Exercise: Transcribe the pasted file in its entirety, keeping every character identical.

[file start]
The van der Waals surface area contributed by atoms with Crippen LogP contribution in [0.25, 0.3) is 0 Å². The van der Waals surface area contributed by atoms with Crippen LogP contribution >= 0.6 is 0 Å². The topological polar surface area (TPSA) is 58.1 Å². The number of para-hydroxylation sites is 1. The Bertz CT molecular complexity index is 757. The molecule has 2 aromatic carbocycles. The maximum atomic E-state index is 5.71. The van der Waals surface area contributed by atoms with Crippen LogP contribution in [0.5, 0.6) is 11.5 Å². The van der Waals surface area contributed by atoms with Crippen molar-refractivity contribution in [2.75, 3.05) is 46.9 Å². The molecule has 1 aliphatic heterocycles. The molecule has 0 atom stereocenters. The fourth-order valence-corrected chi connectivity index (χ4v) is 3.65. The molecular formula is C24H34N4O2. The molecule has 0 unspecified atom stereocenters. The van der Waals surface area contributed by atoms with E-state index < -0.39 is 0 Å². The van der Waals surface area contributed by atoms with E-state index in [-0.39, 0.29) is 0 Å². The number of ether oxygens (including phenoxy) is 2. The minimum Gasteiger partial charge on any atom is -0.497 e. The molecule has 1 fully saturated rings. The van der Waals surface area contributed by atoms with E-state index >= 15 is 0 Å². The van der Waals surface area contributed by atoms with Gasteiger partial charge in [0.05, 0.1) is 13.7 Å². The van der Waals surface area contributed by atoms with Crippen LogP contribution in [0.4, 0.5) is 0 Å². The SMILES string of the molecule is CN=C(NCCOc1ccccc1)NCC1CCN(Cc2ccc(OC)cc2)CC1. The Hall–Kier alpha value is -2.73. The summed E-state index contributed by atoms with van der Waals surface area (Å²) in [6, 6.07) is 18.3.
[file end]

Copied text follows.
The van der Waals surface area contributed by atoms with Crippen LogP contribution in [0.25, 0.3) is 0 Å². The van der Waals surface area contributed by atoms with Crippen LogP contribution >= 0.6 is 0 Å². The topological polar surface area (TPSA) is 58.1 Å². The number of para-hydroxylation sites is 1. The Bertz CT molecular complexity index is 757. The molecule has 2 aromatic carbocycles. The maximum atomic E-state index is 5.71. The van der Waals surface area contributed by atoms with Crippen LogP contribution in [0.5, 0.6) is 11.5 Å². The van der Waals surface area contributed by atoms with Crippen molar-refractivity contribution in [2.75, 3.05) is 46.9 Å². The molecule has 1 aliphatic heterocycles. The molecule has 0 atom stereocenters. The fourth-order valence-corrected chi connectivity index (χ4v) is 3.65. The molecular formula is C24H34N4O2. The molecule has 0 unspecified atom stereocenters. The van der Waals surface area contributed by atoms with E-state index < -0.39 is 0 Å². The van der Waals surface area contributed by atoms with E-state index in [-0.39, 0.29) is 0 Å². The number of ether oxygens (including phenoxy) is 2. The minimum Gasteiger partial charge on any atom is -0.497 e. The molecule has 1 fully saturated rings. The van der Waals surface area contributed by atoms with E-state index >= 15 is 0 Å². The van der Waals surface area contributed by atoms with Gasteiger partial charge in [0.05, 0.1) is 13.7 Å². The van der Waals surface area contributed by atoms with Crippen LogP contribution in [0.4, 0.5) is 0 Å². The SMILES string of the molecule is CN=C(NCCOc1ccccc1)NCC1CCN(Cc2ccc(OC)cc2)CC1. The Hall–Kier alpha value is -2.73. The summed E-state index contributed by atoms with van der Waals surface area (Å²) in [6, 6.07) is 18.3.